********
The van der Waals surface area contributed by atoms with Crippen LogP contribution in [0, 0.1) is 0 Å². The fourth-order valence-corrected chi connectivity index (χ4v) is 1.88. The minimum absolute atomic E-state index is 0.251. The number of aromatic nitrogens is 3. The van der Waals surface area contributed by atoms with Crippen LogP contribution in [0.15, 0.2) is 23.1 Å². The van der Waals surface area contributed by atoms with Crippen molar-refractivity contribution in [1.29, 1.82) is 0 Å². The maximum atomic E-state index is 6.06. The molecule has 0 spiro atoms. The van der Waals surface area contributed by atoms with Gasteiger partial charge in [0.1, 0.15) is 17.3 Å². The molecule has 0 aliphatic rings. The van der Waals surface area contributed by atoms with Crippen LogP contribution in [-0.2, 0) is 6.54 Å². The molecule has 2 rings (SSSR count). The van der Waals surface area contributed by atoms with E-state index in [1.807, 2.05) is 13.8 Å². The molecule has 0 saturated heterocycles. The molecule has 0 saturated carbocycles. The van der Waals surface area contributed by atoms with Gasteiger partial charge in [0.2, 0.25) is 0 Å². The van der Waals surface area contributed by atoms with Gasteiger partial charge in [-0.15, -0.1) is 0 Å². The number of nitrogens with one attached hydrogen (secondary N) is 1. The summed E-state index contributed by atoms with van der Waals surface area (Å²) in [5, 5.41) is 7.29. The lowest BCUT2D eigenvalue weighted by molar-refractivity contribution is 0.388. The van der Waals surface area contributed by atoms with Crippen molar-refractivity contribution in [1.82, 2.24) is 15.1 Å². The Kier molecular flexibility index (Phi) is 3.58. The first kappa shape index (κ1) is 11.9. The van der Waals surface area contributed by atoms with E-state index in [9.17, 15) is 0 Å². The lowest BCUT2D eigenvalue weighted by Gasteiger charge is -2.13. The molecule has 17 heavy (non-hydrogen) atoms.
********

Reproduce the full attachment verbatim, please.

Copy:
The van der Waals surface area contributed by atoms with Crippen LogP contribution in [0, 0.1) is 0 Å². The fourth-order valence-corrected chi connectivity index (χ4v) is 1.88. The minimum absolute atomic E-state index is 0.251. The number of aromatic nitrogens is 3. The van der Waals surface area contributed by atoms with Crippen LogP contribution in [0.15, 0.2) is 23.1 Å². The van der Waals surface area contributed by atoms with Crippen molar-refractivity contribution in [1.29, 1.82) is 0 Å². The maximum atomic E-state index is 6.06. The molecule has 0 spiro atoms. The van der Waals surface area contributed by atoms with Gasteiger partial charge in [0.1, 0.15) is 17.3 Å². The molecule has 0 aliphatic rings. The van der Waals surface area contributed by atoms with Crippen LogP contribution in [-0.2, 0) is 6.54 Å². The molecule has 2 rings (SSSR count). The van der Waals surface area contributed by atoms with E-state index in [1.807, 2.05) is 13.8 Å². The molecule has 0 saturated heterocycles. The molecule has 0 saturated carbocycles. The van der Waals surface area contributed by atoms with Gasteiger partial charge in [0.2, 0.25) is 0 Å². The van der Waals surface area contributed by atoms with Gasteiger partial charge in [-0.15, -0.1) is 0 Å². The number of nitrogens with one attached hydrogen (secondary N) is 1. The summed E-state index contributed by atoms with van der Waals surface area (Å²) in [5, 5.41) is 7.29. The lowest BCUT2D eigenvalue weighted by molar-refractivity contribution is 0.388. The van der Waals surface area contributed by atoms with Crippen molar-refractivity contribution in [1.82, 2.24) is 15.1 Å². The Kier molecular flexibility index (Phi) is 3.58. The first kappa shape index (κ1) is 11.9. The van der Waals surface area contributed by atoms with E-state index in [9.17, 15) is 0 Å². The lowest BCUT2D eigenvalue weighted by Gasteiger charge is -2.13. The molecule has 17 heavy (non-hydrogen) atoms.